Shaheen to fly in for jobs vote

Democratic Sen. Jeanne Shaheen Jeanne ShaheenGOP senators: Brexit vote a wake-up call Overnight Defense: Senate rejects new FBI surveillance powers | Brexit vote looms | Push for new military aid deal with Israel Senators push vote to condemn Russia's 'reckless actions' MORE of New Hampshire will travel back to Washington on Tuesday night to vote on President Obama's jobs bill. 

In a message on Twitter, Shaheen said she was "proud to support efforts to put Americans back to work" and would be in Washington, D.C., to vote for the jobs bill. Shaheen was scheduled to accept a "New Englander of the Year" award on Tuesday night from the New England Council in Boston. 

Senate Democrats could keep the vote open for some time to ensure Shaheen casts a vote. 

Her absence would have made Senate Majority Leader Harry ReidHarry ReidSay NO to PROMESA, say NO to Washington overreach Overnight Finance: Wall Street awaits Brexit result | Clinton touts biz support | New threat to Puerto Rico bill? | Dodd, Frank hit back McConnell quashes Senate effort on guns MORE’s (D-Nev.) quest to gain a majority of senators on the bill even harder. Tuesday’s vote — with a threshold of 60 votes — is to cut off debate on the motion to proceed to the bill.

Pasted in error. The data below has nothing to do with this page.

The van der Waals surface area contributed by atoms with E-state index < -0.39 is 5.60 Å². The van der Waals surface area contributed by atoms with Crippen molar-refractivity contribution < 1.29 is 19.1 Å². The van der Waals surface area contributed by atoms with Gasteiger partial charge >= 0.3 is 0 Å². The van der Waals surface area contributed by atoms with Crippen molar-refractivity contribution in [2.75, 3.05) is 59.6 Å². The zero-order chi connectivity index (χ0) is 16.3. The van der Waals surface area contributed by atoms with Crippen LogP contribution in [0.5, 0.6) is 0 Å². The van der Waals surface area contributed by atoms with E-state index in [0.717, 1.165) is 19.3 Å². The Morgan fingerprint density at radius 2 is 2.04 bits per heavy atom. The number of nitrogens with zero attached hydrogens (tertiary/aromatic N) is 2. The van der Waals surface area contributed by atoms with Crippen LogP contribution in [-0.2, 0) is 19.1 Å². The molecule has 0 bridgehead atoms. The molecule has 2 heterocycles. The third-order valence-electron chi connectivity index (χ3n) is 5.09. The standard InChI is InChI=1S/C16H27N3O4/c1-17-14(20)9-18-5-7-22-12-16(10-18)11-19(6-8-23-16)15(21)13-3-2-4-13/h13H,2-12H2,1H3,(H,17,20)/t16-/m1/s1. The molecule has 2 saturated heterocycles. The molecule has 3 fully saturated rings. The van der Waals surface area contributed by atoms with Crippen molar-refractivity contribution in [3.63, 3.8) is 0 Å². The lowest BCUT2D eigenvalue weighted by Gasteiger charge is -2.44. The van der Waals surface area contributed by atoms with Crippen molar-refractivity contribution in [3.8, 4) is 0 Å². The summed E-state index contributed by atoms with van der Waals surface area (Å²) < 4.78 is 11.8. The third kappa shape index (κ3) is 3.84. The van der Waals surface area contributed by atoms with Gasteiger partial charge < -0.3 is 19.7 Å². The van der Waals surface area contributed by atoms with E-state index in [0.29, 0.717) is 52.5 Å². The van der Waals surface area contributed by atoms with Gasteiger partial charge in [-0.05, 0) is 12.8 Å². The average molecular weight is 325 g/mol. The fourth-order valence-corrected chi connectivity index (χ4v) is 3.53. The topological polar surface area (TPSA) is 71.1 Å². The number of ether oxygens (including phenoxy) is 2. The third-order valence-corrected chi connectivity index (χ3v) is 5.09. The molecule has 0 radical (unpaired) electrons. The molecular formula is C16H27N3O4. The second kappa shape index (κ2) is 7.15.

With Republicans apparently united in opposition, Reid can afford to lose only two of his own and still claim that a majority of senators support the president’s tax and stimulus bill.

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Shaheen spokesman Jonathan Lipman earlier on Tuesday said Shaheen, a yes vote, would show up if her vote was necessary for passage.

“The senator has told leadership that she is fully prepared to be here tonight if her vote is needed for passage,” Lipman said.

Passage is not the issue, since 60 votes are out of the question. But it's possible Democrats fear they will not win 51 votes, which would be symbolically important, without her.

Sens. Jon TesterJon TesterBernie Sanders’s awkward return to the Senate Senators roll out bipartisan gun proposal Congress should stop government hacking and protect the Fourth Amendment MORE (D-Mont.) and Ben Nelson (D-Neb.) are almost certain to vote against the cloture vote but had not firmly decided as of Monday. They could, like Sen. Joe Lieberman (I-Conn.), vote to open debate while vowing to vote against final passage if it ever came to that. 

Sens. Jim Webb (D-Va.), Joe ManchinJoe ManchinGun-control supporters plan next steps versus NRA 14 dead in West Virginia flooding Bipartisan gun measure survives test vote MORE (D-W.Va.) and Max BaucusMax BaucusWyden unveils business tax proposal College endowments under scrutiny The chaotic fight for ObamaCare MORE (D-Mont.) are other possible defectors on the vote.


—This story was posted at 1:04 and updated at 6:08 p.m.